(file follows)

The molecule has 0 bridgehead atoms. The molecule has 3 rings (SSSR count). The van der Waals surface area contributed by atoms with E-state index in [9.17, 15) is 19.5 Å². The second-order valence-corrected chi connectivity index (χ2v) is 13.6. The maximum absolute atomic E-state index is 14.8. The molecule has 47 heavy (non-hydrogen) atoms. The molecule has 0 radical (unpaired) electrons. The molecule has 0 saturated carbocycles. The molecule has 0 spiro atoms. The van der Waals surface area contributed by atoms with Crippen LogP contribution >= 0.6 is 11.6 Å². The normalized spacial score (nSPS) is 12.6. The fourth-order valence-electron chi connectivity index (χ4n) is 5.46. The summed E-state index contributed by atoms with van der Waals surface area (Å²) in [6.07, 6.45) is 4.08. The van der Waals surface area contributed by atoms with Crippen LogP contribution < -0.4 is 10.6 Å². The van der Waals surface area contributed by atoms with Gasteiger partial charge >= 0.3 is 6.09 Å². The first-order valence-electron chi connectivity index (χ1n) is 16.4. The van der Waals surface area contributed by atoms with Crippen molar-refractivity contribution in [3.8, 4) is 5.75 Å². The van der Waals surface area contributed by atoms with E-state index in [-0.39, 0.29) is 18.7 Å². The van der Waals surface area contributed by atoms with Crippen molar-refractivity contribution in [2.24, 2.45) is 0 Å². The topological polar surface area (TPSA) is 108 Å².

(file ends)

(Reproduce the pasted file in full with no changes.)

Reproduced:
The molecule has 0 bridgehead atoms. The molecule has 3 rings (SSSR count). The van der Waals surface area contributed by atoms with E-state index in [9.17, 15) is 19.5 Å². The second-order valence-corrected chi connectivity index (χ2v) is 13.6. The maximum absolute atomic E-state index is 14.8. The molecule has 47 heavy (non-hydrogen) atoms. The molecule has 0 radical (unpaired) electrons. The molecule has 0 saturated carbocycles. The molecule has 0 spiro atoms. The van der Waals surface area contributed by atoms with Crippen LogP contribution >= 0.6 is 11.6 Å². The normalized spacial score (nSPS) is 12.6. The fourth-order valence-electron chi connectivity index (χ4n) is 5.46. The summed E-state index contributed by atoms with van der Waals surface area (Å²) in [6.07, 6.45) is 4.08. The van der Waals surface area contributed by atoms with Crippen LogP contribution < -0.4 is 10.6 Å². The van der Waals surface area contributed by atoms with Gasteiger partial charge >= 0.3 is 6.09 Å². The first-order valence-electron chi connectivity index (χ1n) is 16.4. The van der Waals surface area contributed by atoms with Crippen molar-refractivity contribution in [3.8, 4) is 5.75 Å². The van der Waals surface area contributed by atoms with E-state index in [-0.39, 0.29) is 18.7 Å². The van der Waals surface area contributed by atoms with Crippen molar-refractivity contribution in [2.24, 2.45) is 0 Å². The topological polar surface area (TPSA) is 108 Å².